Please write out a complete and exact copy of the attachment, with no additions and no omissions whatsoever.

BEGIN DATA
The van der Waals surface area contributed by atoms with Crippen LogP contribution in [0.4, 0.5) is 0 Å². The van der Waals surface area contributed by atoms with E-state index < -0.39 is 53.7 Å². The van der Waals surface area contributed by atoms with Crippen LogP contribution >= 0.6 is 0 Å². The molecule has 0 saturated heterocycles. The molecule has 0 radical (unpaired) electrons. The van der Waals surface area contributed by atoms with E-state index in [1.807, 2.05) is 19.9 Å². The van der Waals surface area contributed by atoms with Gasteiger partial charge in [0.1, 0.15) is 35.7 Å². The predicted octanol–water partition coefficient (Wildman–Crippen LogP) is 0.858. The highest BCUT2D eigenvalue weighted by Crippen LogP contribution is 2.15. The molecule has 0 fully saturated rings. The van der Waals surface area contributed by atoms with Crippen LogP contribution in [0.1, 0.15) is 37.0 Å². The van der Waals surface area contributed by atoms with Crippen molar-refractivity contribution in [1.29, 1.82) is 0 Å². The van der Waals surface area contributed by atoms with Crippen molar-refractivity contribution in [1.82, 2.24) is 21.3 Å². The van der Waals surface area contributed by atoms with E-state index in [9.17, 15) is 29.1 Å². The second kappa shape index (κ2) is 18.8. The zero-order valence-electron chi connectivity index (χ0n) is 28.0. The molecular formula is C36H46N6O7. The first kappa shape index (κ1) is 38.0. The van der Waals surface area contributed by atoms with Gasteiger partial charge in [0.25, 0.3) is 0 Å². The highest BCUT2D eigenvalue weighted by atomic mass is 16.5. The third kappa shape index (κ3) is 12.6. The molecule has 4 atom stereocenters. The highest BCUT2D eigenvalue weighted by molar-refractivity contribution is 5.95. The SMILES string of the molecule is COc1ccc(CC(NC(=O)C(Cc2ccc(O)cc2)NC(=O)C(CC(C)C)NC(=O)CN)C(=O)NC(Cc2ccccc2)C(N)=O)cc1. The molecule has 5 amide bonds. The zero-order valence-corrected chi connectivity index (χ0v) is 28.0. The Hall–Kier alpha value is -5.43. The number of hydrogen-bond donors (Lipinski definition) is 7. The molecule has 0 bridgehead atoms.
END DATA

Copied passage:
The van der Waals surface area contributed by atoms with Crippen LogP contribution in [0.4, 0.5) is 0 Å². The van der Waals surface area contributed by atoms with E-state index < -0.39 is 53.7 Å². The van der Waals surface area contributed by atoms with Crippen LogP contribution >= 0.6 is 0 Å². The molecule has 0 saturated heterocycles. The molecule has 0 radical (unpaired) electrons. The van der Waals surface area contributed by atoms with E-state index in [1.807, 2.05) is 19.9 Å². The van der Waals surface area contributed by atoms with Gasteiger partial charge in [0.1, 0.15) is 35.7 Å². The predicted octanol–water partition coefficient (Wildman–Crippen LogP) is 0.858. The highest BCUT2D eigenvalue weighted by Crippen LogP contribution is 2.15. The molecule has 0 fully saturated rings. The van der Waals surface area contributed by atoms with Crippen LogP contribution in [0.1, 0.15) is 37.0 Å². The van der Waals surface area contributed by atoms with Crippen molar-refractivity contribution in [1.29, 1.82) is 0 Å². The van der Waals surface area contributed by atoms with Crippen molar-refractivity contribution in [1.82, 2.24) is 21.3 Å². The van der Waals surface area contributed by atoms with E-state index in [9.17, 15) is 29.1 Å². The second kappa shape index (κ2) is 18.8. The zero-order valence-electron chi connectivity index (χ0n) is 28.0. The molecular formula is C36H46N6O7. The first kappa shape index (κ1) is 38.0. The van der Waals surface area contributed by atoms with Gasteiger partial charge in [0.25, 0.3) is 0 Å². The highest BCUT2D eigenvalue weighted by atomic mass is 16.5. The third kappa shape index (κ3) is 12.6. The molecule has 4 atom stereocenters. The highest BCUT2D eigenvalue weighted by molar-refractivity contribution is 5.95. The SMILES string of the molecule is COc1ccc(CC(NC(=O)C(Cc2ccc(O)cc2)NC(=O)C(CC(C)C)NC(=O)CN)C(=O)NC(Cc2ccccc2)C(N)=O)cc1. The molecule has 5 amide bonds. The zero-order valence-corrected chi connectivity index (χ0v) is 28.0. The Hall–Kier alpha value is -5.43. The number of hydrogen-bond donors (Lipinski definition) is 7. The molecule has 0 bridgehead atoms.